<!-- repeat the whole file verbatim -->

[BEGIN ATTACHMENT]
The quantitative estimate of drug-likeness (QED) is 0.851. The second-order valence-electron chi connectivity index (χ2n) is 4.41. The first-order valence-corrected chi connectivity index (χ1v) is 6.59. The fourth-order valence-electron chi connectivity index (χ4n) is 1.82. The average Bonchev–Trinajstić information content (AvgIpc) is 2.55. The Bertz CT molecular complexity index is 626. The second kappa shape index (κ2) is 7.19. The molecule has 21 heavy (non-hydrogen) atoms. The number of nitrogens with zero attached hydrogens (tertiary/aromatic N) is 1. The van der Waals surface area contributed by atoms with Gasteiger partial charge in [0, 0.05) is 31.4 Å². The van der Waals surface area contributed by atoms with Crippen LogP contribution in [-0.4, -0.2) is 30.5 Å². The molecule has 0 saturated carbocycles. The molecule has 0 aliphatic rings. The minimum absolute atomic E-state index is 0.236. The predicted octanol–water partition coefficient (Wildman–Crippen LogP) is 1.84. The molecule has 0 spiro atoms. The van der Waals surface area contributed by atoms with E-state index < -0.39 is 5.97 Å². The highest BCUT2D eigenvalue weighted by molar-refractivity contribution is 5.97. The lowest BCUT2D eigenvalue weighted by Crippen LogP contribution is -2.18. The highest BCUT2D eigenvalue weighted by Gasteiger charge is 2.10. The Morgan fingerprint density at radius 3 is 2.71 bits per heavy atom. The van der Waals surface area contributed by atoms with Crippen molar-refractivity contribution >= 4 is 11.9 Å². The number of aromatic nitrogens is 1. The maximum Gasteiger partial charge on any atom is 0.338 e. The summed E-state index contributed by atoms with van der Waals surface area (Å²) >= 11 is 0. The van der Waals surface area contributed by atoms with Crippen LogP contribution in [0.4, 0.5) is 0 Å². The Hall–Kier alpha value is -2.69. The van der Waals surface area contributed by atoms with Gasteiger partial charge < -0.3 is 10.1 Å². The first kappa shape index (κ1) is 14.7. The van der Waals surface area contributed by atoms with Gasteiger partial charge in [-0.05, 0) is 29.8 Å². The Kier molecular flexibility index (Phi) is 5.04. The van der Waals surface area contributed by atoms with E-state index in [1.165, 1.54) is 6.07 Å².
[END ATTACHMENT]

The quantitative estimate of drug-likeness (QED) is 0.851. The second-order valence-electron chi connectivity index (χ2n) is 4.41. The first-order valence-corrected chi connectivity index (χ1v) is 6.59. The fourth-order valence-electron chi connectivity index (χ4n) is 1.82. The average Bonchev–Trinajstić information content (AvgIpc) is 2.55. The Bertz CT molecular complexity index is 626. The second kappa shape index (κ2) is 7.19. The molecule has 21 heavy (non-hydrogen) atoms. The number of nitrogens with zero attached hydrogens (tertiary/aromatic N) is 1. The van der Waals surface area contributed by atoms with Gasteiger partial charge in [0, 0.05) is 31.4 Å². The van der Waals surface area contributed by atoms with Crippen LogP contribution in [-0.4, -0.2) is 30.5 Å². The molecule has 0 saturated carbocycles. The molecule has 0 aliphatic rings. The minimum absolute atomic E-state index is 0.236. The predicted octanol–water partition coefficient (Wildman–Crippen LogP) is 1.84. The molecule has 0 spiro atoms. The van der Waals surface area contributed by atoms with E-state index < -0.39 is 5.97 Å². The highest BCUT2D eigenvalue weighted by molar-refractivity contribution is 5.97. The lowest BCUT2D eigenvalue weighted by Crippen LogP contribution is -2.18. The highest BCUT2D eigenvalue weighted by Gasteiger charge is 2.10. The Morgan fingerprint density at radius 3 is 2.71 bits per heavy atom. The van der Waals surface area contributed by atoms with Crippen molar-refractivity contribution >= 4 is 11.9 Å². The number of aromatic nitrogens is 1. The maximum Gasteiger partial charge on any atom is 0.338 e. The summed E-state index contributed by atoms with van der Waals surface area (Å²) >= 11 is 0. The van der Waals surface area contributed by atoms with Crippen LogP contribution in [0.4, 0.5) is 0 Å². The Hall–Kier alpha value is -2.69. The van der Waals surface area contributed by atoms with Gasteiger partial charge < -0.3 is 10.1 Å². The first kappa shape index (κ1) is 14.7. The van der Waals surface area contributed by atoms with Gasteiger partial charge in [-0.05, 0) is 29.8 Å². The Kier molecular flexibility index (Phi) is 5.04. The van der Waals surface area contributed by atoms with E-state index in [1.165, 1.54) is 6.07 Å².